Friday, September 20, 2013

explaining singlehood to kids

I have brought a new type of person to into my nieces and nephews world.  The single adult woman.

The kids have been fortunate to live in a happy bubble.  They didn't know many divorced couples, maybe a few single mom's of their friends but for the most part my extended family and friends have all been in long lasting relationships.  All the married couples had children, and the children were still young enough to live at home.

And then I found myself single at 26 and had to move back home until I figured things out.  The kids were little and couldn't comprehend this concept.  Why was an adult living with their parents?

Every time they saw me, which was often, they would ask me why I wasn't married? Why was I living with my parents? What happened to that guy that I used to live with and came over for holidays?  Why was I an adult but didn't have children?

For a long time these questions would make me cry.  I didn't have answers for them.  I didn't want to be a single adult living with my parents. I wanted children.  I wanted to be married.  I was constantly in a position when I had to explain things to them, how not everyone is lucky enough to find love, that not everyone has children, that not everyone is happily married, and that not everyone who has children is married.  It didn't stop the questions, and all the other questions from my responses. And so every time I saw them, I was left explaining that life isn't perfect.  All the explanations would make me more sad because the feelings were still so raw they hurt.  How can you move on and be happy when you are constantly answering questions about why someone left you and didn't love you anymore, about what was wrong with you, and how come you can't find another boyfriend/husband.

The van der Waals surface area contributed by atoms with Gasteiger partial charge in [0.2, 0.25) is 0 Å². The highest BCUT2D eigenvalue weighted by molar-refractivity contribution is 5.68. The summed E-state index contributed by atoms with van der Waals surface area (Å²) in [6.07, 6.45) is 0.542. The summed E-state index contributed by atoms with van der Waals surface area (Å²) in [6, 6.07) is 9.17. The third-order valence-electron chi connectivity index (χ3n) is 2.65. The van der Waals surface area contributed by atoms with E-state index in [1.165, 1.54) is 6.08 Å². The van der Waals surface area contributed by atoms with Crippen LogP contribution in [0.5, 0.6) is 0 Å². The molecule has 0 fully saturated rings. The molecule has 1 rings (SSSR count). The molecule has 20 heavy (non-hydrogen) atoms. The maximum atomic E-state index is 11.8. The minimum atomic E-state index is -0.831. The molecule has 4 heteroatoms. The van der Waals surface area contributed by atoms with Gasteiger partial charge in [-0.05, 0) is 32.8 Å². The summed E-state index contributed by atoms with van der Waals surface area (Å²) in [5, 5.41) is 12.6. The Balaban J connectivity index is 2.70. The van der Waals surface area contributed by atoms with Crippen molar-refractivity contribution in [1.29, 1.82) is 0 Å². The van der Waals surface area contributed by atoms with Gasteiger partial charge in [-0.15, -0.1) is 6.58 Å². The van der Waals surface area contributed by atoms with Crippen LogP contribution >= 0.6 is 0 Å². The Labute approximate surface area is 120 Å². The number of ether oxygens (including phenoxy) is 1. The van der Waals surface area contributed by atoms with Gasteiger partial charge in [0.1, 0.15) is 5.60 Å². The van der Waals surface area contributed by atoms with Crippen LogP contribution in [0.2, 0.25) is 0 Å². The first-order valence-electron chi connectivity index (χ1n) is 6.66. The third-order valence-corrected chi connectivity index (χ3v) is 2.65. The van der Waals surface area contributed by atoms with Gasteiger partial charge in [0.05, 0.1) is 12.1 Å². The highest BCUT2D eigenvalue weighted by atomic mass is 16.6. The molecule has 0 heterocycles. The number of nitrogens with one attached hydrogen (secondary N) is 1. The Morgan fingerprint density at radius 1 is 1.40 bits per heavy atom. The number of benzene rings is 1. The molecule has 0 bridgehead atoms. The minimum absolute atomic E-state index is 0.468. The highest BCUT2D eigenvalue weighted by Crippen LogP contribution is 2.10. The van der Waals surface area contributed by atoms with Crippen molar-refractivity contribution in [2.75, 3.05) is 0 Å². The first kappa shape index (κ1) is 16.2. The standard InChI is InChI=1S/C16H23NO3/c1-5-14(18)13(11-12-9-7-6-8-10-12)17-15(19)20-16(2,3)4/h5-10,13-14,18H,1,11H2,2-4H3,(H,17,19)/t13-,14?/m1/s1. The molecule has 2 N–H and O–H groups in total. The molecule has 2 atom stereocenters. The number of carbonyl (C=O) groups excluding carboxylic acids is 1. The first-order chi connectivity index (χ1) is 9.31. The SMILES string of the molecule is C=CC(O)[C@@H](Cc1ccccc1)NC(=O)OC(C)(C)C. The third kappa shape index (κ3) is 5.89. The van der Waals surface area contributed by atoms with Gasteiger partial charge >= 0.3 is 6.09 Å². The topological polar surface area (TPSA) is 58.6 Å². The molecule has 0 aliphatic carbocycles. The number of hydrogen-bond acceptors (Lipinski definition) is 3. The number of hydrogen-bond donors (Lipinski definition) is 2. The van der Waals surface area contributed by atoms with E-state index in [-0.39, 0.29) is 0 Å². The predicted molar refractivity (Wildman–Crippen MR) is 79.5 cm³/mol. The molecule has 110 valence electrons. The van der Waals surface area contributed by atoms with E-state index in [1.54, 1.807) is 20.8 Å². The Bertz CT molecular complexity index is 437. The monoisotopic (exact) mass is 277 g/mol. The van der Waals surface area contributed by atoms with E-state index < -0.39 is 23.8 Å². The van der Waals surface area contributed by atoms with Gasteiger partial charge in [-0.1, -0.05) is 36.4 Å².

Most of these conversations took place in front of my sisters and they never chimed in.  They allowed their children to ask me questions and continue to torment me for about a year, maybe more.  Eventually my cousin got divorced and the kids continued asking me questions as well as asking my cousin what happened to her husband. It wasn't fair for my cousin; I could handle the kids asking me, since I was more related to them, but she shouldn't have been subjected to that line of inquisition and neither should her small child.  Finally I asked my sisters to have a conversation with their kids to explain that not all adults are in these 'normal' relationships and to be accepting of these new kids of relationships, and to not ask the person going through a transition so many questions.

The questions did start to slow down, but they never went away.  Even now, 7 years later, they are still mystified that I do not have a husband or children.  They constantly ask me why I can't just get one.  If they see me talking to a guy, they assume he is my boyfriend and won't drop it for months.  They tease me about being single and how I can't get a husband.

But, one niece last year said she wanted to be just like me, not having parents or a husband to listen to, to be free to do whatever I want.  I was happy that she was starting to understand that women can be independent and have a single life.

The constant reminder of my relationship failure has been a very difficult struggle, but I guess that I grew from it.  All the explanations and justifications for the way I lived helped to remind me that it is OK, even if it wasn't the life I planned on.  All things happen for a reason and having faith is important.

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